Keywords: Secularization; Human capital; Marriage; Divorce
    JEL: Z12 J12 I25 N34 O4
    Date: 2019–12–12
  3. By: Hassler, John (IIES, University of Gothenburg and CEPR); Krusell, Per (IIES, CEPR and NBER); Olovsson, Conny (Research Department, Central Bank of Sweden)
    Abstract: How do markets economize on scarce natural resources? With an applica-tion to fossil energy, we emphasize technological change aimed at saving on the scarce resource. We develop quantitative macroeconomic theory as a tool for interpreting the past and thinking about the future. We argue, first, that aggre-gate U.S. data calls for a short-run substitution elasticity between energy and the capital/labor inputs that is near Leontief. Given this fact and an aggregate CES function, we note that energy-saving technical change took o right as the oil shocks hit in the 1970s. We rationalize this observation using a theory that views technical change as directed: it can be used to save on different inputs and, hence, the long-run substitutability between inputs becomes higher than Leontief. For our application, we estimate long-run dependence on fossil energy - measured by its factor share - to climb to a little below 10%; absent endogenous technical change directed toward energy-saving, it would go to 100%.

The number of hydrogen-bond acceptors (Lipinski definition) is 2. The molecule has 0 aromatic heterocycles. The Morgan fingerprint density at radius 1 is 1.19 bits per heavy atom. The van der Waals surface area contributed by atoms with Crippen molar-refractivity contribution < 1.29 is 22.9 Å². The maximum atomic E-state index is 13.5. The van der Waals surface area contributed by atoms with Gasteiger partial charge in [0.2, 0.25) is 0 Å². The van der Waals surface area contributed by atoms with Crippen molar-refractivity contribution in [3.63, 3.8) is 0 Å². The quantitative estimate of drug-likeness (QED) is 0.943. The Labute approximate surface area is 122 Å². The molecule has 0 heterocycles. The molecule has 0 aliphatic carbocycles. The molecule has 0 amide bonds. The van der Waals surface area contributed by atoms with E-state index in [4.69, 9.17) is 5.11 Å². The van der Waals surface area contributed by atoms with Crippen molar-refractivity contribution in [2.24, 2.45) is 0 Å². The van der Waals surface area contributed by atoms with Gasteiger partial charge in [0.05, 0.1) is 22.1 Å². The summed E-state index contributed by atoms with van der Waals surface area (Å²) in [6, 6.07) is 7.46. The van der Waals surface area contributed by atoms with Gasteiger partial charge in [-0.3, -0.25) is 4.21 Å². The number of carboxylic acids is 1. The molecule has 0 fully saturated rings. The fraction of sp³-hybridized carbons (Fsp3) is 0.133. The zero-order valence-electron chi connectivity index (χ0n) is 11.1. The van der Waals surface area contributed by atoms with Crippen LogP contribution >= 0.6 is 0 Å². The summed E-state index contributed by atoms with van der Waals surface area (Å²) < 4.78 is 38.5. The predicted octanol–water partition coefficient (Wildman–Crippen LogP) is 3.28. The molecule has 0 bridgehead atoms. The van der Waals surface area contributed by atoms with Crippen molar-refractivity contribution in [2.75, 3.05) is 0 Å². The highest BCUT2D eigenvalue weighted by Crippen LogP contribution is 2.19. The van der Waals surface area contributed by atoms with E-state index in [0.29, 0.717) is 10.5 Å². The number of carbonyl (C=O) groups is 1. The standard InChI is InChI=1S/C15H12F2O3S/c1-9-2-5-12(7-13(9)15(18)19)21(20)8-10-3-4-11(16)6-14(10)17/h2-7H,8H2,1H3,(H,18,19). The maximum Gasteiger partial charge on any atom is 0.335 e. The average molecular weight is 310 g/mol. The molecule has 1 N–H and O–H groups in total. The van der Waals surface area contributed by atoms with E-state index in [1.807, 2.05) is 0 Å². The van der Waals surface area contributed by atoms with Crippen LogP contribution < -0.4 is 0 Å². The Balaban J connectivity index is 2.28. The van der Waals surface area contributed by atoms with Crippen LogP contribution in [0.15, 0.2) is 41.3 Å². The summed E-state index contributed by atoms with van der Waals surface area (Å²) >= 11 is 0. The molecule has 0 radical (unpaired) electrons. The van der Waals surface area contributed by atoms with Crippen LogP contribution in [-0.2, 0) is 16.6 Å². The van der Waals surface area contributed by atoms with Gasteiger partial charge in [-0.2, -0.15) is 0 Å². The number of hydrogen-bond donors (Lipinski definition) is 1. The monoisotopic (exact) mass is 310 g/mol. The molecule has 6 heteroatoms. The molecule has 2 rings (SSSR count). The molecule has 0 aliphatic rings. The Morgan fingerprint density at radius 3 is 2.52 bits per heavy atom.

Keywords: Sustainability; Natural resource scarcity; technological change; economic growth; energy
    JEL: E13 E20 Q30 Q43
    Date: 2019–07–01
  4. By: Nuno Palma (Department of Economics, University of Manchester; Instituto de Ciências Sociais, Universidade de Lisboa; CEPR)
    Abstract: Over the early modern period and beyond, massive amounts of silver and gold were found and mined in the Americas. In this paper, I review the consequences for the European economies. Some second-order receiver countries such as England benefited in both the short and long run. First-order receivers such as Spain and Portugal also benefited in the short-run, but their continued exposure to the arrival of massive quantities of precious metals eventually led to loss of competitiveness and an institutional resource curse.